Quote # 52 by John Coltrane

Quote # 52 by John Coltrane

“When you begin to see the possibilities of music, you desire to do something really good for people.”


– John Coltrane



This is the third time I write about my hero John Coltrane. My first post in Musiclover.se was about John Coltrane “Giant Steps”. If you are interested to read that post you can just make a search to the right. Write John Coltrane, Giant Steps or Naima and you will find the posts.


To start with I give you the possibility to listen to the full album “At Carnegie Hall” there John Coltrane is playing together with another music master – Thelonius Monk!


Hope you like the music as much as I do. An interesting thing is that the video “John Coltrane A True Innovator”, presented by Ralph J. Gleason, was presented through the NET channel (National Educational Television) to learn people in USA about jazz.



Thelonious Monk Quartet with John Coltrane – “At Carnegie Hall” (1957) / Full album

Track Listing

01 00:00 “Monk’s Mood”

02 07:51 “Evidence”

03 12:32 “Crepuscule With Nellie”

04 16:58 “Nutty”

05 22:01 “Epistrophy”

06 26:27 “Bye-Ya”

07 32:57 “Sweet & Lovely”

08 42:31 “Blue Monk”

09 49:01 “Epistrophy” (Incomplete)


Miles Davis & John Coltrane – “So What” (1959)

This piece of music is just absolutely fabulous and immortal!


John Coltrane A True Innovator, Part 1 (1963)

John Coltrane Quartet plays; “Afro Blue”, “Alabama” and “Impressions” Part 1


John Coltrane A True Innovator, Part 2 (1963)

John Coltrane Quartet plays; “Impressions” Part 2


Coltrane wrote the song ‘Alabama’ in response to the bombing. He patterned his saxophone playing on Martin Luther King’s funeral speech. Midway through the song, mirroring the point where King transforms his mourning into a statement of renewed determination for the struggle against racism, Elvin Jones’s drumming rises from a whisper to a pounding rage. He wanted this crescendo to signify the rising of the civil rights movement.

New Generation

Coltrane had already revolutionised jazz twice–the sheets of sound and his ‘classic quartet’ sound. He changed direction again with the recording of Ascension. He threw himself into the free jazz movement which was coalescing around a new generation of young musicians–Ornette Coleman, Archie Shepp and Albert Ayler. The music was pure improvisation. Coltrane was now playing two hour long solos. The music was free from constraints and barriers. Coltrane began to introduce percussionists, harp players and African vocalists. He was creating a world music 25 years before the term was even coined. For some in the free jazz movement the musical revolution was purely artistic, but for many that aesthetic revolution was linked to the explosion sweeping the Northern cities.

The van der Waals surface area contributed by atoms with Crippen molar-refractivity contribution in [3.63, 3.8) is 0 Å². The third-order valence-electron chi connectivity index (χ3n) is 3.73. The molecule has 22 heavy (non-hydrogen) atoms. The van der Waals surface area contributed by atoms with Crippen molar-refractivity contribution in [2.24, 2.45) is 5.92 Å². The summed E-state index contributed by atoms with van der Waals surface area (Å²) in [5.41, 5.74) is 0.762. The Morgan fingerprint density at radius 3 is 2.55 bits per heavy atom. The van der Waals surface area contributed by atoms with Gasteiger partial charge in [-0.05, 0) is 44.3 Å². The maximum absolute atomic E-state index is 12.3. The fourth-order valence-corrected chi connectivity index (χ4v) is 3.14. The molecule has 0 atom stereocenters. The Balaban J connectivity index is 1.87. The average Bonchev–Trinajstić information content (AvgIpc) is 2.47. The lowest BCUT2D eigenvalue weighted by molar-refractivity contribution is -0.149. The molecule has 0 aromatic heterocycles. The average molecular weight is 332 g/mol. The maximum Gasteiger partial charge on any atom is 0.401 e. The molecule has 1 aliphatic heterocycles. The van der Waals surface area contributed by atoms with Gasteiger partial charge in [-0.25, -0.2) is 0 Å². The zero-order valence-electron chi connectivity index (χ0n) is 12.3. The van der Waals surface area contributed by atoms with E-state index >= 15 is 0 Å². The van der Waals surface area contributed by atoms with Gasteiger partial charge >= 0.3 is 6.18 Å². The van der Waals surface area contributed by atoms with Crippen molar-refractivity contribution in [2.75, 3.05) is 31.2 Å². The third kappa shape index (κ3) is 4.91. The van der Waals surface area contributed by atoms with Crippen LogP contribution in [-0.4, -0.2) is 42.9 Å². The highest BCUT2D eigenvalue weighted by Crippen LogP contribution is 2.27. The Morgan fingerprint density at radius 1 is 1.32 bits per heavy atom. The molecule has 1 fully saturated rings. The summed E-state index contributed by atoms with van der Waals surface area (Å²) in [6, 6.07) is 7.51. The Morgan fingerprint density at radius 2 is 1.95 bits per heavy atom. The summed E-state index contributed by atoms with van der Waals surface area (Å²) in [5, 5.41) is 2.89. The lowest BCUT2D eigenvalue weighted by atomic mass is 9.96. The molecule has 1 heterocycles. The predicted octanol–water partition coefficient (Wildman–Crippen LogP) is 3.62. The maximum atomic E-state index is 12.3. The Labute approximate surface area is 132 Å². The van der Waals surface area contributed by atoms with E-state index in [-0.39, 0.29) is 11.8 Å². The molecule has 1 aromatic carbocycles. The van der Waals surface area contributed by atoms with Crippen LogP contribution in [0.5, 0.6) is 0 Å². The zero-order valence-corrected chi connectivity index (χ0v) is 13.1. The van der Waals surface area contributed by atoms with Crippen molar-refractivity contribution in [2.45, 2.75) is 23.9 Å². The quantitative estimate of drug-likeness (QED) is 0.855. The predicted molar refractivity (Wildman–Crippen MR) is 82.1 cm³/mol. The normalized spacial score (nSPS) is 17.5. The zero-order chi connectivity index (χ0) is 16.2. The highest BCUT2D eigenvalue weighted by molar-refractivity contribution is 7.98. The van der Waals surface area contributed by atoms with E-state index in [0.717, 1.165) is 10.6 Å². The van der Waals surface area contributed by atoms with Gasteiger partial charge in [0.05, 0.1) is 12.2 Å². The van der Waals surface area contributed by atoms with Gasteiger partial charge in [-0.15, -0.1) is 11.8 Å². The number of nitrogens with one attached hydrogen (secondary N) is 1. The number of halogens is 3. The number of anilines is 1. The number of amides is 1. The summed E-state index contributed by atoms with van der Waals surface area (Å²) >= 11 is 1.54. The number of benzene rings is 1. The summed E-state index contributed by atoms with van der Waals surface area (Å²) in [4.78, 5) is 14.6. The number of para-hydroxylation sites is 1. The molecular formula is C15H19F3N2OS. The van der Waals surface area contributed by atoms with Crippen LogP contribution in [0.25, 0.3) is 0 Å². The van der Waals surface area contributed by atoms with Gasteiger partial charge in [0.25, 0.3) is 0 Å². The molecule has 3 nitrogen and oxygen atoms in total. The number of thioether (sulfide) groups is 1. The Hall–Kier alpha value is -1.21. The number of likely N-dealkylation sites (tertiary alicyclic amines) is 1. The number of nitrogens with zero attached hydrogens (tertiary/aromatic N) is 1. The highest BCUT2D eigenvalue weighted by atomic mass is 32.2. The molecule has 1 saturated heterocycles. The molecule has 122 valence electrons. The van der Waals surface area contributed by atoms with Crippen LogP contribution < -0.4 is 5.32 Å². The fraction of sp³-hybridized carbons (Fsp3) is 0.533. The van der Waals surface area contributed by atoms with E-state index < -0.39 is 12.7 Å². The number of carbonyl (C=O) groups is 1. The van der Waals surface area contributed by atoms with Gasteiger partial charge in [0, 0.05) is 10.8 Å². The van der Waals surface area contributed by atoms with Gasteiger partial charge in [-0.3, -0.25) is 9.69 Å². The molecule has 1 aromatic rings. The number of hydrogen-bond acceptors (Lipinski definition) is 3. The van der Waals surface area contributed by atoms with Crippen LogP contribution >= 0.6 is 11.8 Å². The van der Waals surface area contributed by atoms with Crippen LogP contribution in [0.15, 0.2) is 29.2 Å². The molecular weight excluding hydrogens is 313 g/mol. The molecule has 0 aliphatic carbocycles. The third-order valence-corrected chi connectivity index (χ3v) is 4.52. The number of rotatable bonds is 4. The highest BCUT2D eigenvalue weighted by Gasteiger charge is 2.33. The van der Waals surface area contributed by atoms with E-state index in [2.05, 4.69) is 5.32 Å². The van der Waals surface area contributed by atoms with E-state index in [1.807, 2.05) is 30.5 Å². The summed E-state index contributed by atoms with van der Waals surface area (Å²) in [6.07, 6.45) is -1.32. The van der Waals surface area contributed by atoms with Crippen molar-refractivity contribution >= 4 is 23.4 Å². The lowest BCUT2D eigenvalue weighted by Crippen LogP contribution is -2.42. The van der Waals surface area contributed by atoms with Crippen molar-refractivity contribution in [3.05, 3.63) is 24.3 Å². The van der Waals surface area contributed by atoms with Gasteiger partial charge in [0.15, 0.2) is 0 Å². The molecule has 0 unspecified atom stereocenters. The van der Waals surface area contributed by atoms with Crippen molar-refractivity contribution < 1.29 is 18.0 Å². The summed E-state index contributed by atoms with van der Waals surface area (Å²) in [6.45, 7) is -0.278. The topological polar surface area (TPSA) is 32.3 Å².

Coltrane’s drummer, Rashid Ali, said as much: “Those were trying times in the 1960s. We had the civil rights thing going on, we had King, we had Malcolm, we had the Panthers. There was so much diversity happening. People were screaming for their rights and wanting to be equal, be free. And naturally, the music reflects the whole period… I think that that’s where really free form came into it… I’m sure that the music came out of the whole thing.”

As one club manager noted, ‘Whenever Coltrane played we seemed to attract the most politically advanced blacks. He’d take a long solo, probably close to an hour, and these guys would be shouting, “Freedom Now!”‘ King and the other leaders of the civil rights movement were left floundering as a new generation of leaders such as Malcolm X and the Black Panthers began to articulate the growing radicalisation of the movement. Coltrane heard Malcolm X speak in 1964.

Despite all their attempts, Coltrane and the free jazz musicians failed to become the musical voice of the movement. It was the sound of the Beatles and Motown that the youth bought into. Soul and rock expressed in a much more direct and dynamic way the spirit of the times. While jazz musicians codified their message, James Brown sang ‘Say it Loud–I’m Black and I’m Proud’ and Aretha Franklin demanded ‘Respect’.